Present Chen Shui-bian, in closely watched inaugural address, pledged Thursday to avoid any steps during his next four-year term that would alter the status quo in Taiwan's tense relationship with mainland China.
Chen, 53, was sworn in under a relentless downpour in a ceremony attended by representatives of the 26 nations that still maintain diplomatic relations with the Republic of China, as this self-governed island is formally known.
Chen, in his hour-long address, nevertheless vowed to press forward with his program to give Taiwan "a new version of the constitution."
The Chinese government in Beijing has depicted Chen's constitutional reform plans as steps designed to move this island and its 23 million inhabitants toward independence from the mainland, something the Communist government has vowed to prevent, by force if necessary.
Chen said his constitutional changes would be designed only to improve the efficiency of Taiwan's government and would not touch on the issues of sovereignty, territory or Taiwan's political status, that Beijing has defined as red lines not to be crossed under threat of war.
Chen's renunciation of steps leading toward formal independence for Taiwan appeared to respond to pressure from the United States and other nations that he refrain from exacerbating his tense relationship with the mainland, which has deployed about 500 short-range missiles on the other side of the 100-mile Taiwan Strait.
He called on Beijing to reciprocate by moving with him to renew contacts and diplomatic dialogue, adding that threats of force, such as the one issued in a Chinese statement on Monday, would only impede the process.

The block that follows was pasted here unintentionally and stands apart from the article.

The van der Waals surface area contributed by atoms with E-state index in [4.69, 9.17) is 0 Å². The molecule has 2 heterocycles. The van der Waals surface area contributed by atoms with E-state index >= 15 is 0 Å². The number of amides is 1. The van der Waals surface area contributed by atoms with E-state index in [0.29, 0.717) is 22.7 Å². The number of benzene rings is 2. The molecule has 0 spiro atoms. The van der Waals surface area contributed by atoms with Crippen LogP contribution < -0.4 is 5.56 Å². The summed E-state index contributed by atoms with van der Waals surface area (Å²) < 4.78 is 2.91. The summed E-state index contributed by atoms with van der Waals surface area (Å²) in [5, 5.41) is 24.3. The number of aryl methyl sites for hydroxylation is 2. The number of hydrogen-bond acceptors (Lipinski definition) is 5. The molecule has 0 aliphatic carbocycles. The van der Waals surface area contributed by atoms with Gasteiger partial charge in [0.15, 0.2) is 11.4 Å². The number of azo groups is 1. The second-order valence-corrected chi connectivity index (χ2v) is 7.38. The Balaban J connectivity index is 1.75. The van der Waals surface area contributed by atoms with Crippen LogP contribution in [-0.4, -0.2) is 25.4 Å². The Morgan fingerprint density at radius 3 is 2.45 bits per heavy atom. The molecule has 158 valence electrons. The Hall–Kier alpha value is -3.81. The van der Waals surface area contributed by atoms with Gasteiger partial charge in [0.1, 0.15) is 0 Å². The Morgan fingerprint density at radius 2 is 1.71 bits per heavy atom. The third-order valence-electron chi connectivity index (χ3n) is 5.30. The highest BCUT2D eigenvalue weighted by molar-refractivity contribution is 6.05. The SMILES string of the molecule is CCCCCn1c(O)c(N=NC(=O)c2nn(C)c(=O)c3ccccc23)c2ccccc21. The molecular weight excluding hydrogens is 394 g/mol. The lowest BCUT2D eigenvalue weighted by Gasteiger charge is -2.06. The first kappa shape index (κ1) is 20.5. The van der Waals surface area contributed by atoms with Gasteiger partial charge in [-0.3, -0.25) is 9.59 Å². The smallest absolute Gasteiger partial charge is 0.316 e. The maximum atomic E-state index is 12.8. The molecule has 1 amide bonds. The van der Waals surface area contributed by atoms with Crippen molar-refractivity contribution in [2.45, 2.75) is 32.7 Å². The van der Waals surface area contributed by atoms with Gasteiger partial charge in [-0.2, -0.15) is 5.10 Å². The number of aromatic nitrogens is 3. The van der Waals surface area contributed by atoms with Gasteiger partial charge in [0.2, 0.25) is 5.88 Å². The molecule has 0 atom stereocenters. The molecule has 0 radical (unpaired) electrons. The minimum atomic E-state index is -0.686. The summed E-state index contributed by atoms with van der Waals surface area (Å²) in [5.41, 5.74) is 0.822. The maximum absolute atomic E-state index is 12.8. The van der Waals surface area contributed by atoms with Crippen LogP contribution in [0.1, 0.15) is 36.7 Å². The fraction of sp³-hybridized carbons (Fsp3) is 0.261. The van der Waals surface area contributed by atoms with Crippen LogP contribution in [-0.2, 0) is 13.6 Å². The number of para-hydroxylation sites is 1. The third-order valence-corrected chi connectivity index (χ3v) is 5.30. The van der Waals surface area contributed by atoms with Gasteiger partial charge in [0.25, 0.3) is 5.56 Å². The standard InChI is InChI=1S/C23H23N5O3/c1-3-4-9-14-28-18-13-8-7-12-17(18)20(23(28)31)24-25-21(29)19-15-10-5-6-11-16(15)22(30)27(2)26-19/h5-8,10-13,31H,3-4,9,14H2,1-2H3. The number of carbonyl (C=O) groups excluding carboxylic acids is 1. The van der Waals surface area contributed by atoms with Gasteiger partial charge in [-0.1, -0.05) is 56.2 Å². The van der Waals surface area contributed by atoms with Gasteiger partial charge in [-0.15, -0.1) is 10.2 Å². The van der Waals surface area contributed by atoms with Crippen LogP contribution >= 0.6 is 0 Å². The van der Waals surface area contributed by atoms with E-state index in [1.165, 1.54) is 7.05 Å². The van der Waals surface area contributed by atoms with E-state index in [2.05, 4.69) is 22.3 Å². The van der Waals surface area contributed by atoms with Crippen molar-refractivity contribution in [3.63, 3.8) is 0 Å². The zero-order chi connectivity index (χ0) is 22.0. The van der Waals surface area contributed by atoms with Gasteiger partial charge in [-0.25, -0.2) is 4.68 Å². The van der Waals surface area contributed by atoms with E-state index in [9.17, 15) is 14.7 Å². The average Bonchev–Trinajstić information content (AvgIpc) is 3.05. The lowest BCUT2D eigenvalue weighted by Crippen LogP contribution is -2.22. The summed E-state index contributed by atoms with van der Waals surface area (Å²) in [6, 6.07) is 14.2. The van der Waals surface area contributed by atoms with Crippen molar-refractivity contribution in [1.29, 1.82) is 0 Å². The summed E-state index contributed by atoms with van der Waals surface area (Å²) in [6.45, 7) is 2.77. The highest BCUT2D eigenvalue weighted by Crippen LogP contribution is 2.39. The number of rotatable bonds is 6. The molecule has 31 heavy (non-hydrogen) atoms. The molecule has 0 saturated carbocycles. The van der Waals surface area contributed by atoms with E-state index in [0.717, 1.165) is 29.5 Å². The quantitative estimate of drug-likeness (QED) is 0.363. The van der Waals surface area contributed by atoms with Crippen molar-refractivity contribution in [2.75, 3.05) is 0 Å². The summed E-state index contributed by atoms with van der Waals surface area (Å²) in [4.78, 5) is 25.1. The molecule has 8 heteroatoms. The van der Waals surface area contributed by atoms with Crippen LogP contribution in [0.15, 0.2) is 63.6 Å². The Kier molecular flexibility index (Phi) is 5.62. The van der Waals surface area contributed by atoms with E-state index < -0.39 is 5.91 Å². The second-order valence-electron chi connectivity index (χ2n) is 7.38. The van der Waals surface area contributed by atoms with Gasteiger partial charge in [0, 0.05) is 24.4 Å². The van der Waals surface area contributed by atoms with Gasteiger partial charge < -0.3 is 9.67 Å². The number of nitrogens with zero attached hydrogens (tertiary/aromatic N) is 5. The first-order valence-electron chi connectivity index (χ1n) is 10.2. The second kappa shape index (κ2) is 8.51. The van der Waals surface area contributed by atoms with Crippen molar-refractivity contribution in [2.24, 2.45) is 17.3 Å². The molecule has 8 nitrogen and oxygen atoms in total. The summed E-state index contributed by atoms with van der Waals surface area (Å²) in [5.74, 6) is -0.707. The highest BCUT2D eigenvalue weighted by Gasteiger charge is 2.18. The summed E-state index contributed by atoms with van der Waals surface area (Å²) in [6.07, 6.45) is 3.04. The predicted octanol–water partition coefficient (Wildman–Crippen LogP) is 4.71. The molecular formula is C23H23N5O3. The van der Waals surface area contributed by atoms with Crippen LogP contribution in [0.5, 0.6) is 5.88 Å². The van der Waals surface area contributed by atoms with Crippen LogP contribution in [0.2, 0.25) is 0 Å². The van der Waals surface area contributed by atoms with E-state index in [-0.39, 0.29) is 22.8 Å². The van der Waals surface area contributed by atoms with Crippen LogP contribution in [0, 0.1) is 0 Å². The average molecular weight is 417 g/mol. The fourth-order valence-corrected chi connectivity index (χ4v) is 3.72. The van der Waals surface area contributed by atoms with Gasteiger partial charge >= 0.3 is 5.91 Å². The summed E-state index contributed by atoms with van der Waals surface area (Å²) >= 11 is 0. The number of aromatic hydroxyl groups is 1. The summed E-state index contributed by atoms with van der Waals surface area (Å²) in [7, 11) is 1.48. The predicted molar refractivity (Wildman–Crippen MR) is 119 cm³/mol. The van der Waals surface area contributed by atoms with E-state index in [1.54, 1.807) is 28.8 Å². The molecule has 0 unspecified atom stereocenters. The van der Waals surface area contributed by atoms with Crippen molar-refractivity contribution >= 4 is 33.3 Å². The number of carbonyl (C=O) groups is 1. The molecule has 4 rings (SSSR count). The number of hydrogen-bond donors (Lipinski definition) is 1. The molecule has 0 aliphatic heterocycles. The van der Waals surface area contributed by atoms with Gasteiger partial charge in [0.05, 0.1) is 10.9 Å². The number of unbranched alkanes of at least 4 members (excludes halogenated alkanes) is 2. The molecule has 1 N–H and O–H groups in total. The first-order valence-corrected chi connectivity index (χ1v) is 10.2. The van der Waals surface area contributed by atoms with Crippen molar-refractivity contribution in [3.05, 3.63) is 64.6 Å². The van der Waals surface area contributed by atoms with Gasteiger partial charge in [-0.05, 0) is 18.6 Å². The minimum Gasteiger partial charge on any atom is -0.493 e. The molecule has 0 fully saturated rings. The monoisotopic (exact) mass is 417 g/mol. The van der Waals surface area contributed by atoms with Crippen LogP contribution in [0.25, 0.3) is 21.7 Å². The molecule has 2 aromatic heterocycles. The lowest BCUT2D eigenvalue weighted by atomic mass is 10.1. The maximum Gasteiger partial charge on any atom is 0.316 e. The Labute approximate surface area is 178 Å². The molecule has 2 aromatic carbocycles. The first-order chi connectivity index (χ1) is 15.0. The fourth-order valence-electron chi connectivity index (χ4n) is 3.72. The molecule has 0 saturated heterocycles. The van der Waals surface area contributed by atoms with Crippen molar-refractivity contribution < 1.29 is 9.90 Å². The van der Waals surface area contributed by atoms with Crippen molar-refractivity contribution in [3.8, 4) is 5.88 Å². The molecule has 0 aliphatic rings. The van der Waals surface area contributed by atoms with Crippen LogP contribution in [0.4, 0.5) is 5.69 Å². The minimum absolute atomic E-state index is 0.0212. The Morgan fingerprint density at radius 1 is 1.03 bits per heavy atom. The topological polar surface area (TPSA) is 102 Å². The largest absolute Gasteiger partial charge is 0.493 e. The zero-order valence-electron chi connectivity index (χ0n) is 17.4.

"This will only serve to drive the people of Taiwan farther away and widen the gap across the Taiwan Strait," he said.
Chen reaffirmed the commitments he made in his inaugural address four years ago not to take any initiatives that would alter Taiwan's status and move it formally toward independence, that Chen's comments have led many to believe are his ultimate goal.
"Those commitments have not changed, nor will they change over the next four years," he said.
At the same time, Chen emphasized that in the 55 years since nationalist Chinese fled to Taiwan and set up the Republic of Taiwan, this island has developed along a separate path from the Communist mainland. In particular, he said, in recent years, Taiwan has developed a vibrant democracy with direct presidential elections and a political tradition that separates Taiwanese from their mainland cousins.
"This is a fact," he declared. "History has given rise to the development of two very different political systems as well as two dissimilar ways of life on either side of the Taiwan Strait."
As the inauguration ceremony began, hundreds of opposition supporters gathered for a protest at a park in the eastern part of the capital, Taipei.
Chen was reelected March 20 after campaigning on a China-bashing platform and claiming that he could best protect Taiwan from China's plans to swallow up the tiny island.
This week, China issued a new series of warnings that Taiwan would trigger a war if it rejected eventual unification.
China "will never tolerate Taiwan independence," the Communist Party newspaper People's Daily and other state media said in a series of bellicose commentaries Wednesday. They warned that China was ready to use "non-peaceful means" to keep Chen from trying to make the self-ruled island's de facto independence permanent.
A day before the inauguration, the China Daily newspaper wrote that China wants Chen to soften his "radical separatist stance in his inauguration speech," that China would view as a blueprint for Chen's second term.
In a statement Monday, China vowed to "firmly and thoroughly" crush any moves toward independence, but urged Chen to resume talks on unification. The statement for the first time called for "mutual trust in the military field" but did not elaborate.